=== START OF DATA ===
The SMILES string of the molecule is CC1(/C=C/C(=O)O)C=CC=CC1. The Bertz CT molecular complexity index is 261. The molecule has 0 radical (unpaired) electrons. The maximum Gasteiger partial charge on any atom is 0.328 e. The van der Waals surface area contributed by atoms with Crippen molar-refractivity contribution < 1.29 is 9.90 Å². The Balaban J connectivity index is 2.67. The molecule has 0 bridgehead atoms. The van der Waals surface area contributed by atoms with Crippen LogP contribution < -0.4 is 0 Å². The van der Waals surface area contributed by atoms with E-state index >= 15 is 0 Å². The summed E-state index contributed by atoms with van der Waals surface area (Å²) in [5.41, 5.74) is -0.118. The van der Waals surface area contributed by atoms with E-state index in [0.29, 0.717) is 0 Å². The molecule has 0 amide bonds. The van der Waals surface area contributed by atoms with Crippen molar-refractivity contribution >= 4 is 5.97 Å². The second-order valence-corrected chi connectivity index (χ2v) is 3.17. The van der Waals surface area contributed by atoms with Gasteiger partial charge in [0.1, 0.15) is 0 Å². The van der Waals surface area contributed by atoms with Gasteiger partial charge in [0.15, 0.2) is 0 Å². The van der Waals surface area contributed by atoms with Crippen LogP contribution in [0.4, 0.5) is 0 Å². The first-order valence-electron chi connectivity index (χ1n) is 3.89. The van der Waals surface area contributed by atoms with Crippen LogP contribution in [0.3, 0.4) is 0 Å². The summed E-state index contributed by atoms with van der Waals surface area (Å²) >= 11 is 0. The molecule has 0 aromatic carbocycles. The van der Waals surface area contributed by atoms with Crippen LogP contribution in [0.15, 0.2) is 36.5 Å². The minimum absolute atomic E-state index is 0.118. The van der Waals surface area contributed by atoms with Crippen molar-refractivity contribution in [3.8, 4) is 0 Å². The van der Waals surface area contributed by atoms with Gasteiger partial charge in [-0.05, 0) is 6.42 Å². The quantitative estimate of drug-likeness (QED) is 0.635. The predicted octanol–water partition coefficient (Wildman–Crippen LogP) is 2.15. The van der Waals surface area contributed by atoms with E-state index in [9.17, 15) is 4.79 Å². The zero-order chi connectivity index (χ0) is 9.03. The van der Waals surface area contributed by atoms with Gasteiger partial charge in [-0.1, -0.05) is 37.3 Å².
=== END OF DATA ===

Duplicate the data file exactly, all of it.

The SMILES string of the molecule is CC1(/C=C/C(=O)O)C=CC=CC1. The Bertz CT molecular complexity index is 261. The molecule has 0 radical (unpaired) electrons. The maximum Gasteiger partial charge on any atom is 0.328 e. The van der Waals surface area contributed by atoms with Crippen molar-refractivity contribution < 1.29 is 9.90 Å². The Balaban J connectivity index is 2.67. The molecule has 0 bridgehead atoms. The van der Waals surface area contributed by atoms with Crippen LogP contribution < -0.4 is 0 Å². The van der Waals surface area contributed by atoms with E-state index >= 15 is 0 Å². The summed E-state index contributed by atoms with van der Waals surface area (Å²) in [5.41, 5.74) is -0.118. The van der Waals surface area contributed by atoms with E-state index in [0.29, 0.717) is 0 Å². The molecule has 0 amide bonds. The van der Waals surface area contributed by atoms with Crippen molar-refractivity contribution >= 4 is 5.97 Å². The second-order valence-corrected chi connectivity index (χ2v) is 3.17. The van der Waals surface area contributed by atoms with Gasteiger partial charge in [0.1, 0.15) is 0 Å². The van der Waals surface area contributed by atoms with Gasteiger partial charge in [0.15, 0.2) is 0 Å². The van der Waals surface area contributed by atoms with Crippen LogP contribution in [0.4, 0.5) is 0 Å². The first-order valence-electron chi connectivity index (χ1n) is 3.89. The van der Waals surface area contributed by atoms with Crippen LogP contribution in [0.3, 0.4) is 0 Å². The summed E-state index contributed by atoms with van der Waals surface area (Å²) >= 11 is 0. The molecule has 0 aromatic carbocycles. The van der Waals surface area contributed by atoms with Crippen LogP contribution in [0.15, 0.2) is 36.5 Å². The minimum absolute atomic E-state index is 0.118. The van der Waals surface area contributed by atoms with Crippen molar-refractivity contribution in [3.8, 4) is 0 Å². The van der Waals surface area contributed by atoms with Gasteiger partial charge in [-0.05, 0) is 6.42 Å². The quantitative estimate of drug-likeness (QED) is 0.635. The predicted octanol–water partition coefficient (Wildman–Crippen LogP) is 2.15. The van der Waals surface area contributed by atoms with E-state index in [9.17, 15) is 4.79 Å². The zero-order chi connectivity index (χ0) is 9.03. The van der Waals surface area contributed by atoms with Gasteiger partial charge in [-0.1, -0.05) is 37.3 Å².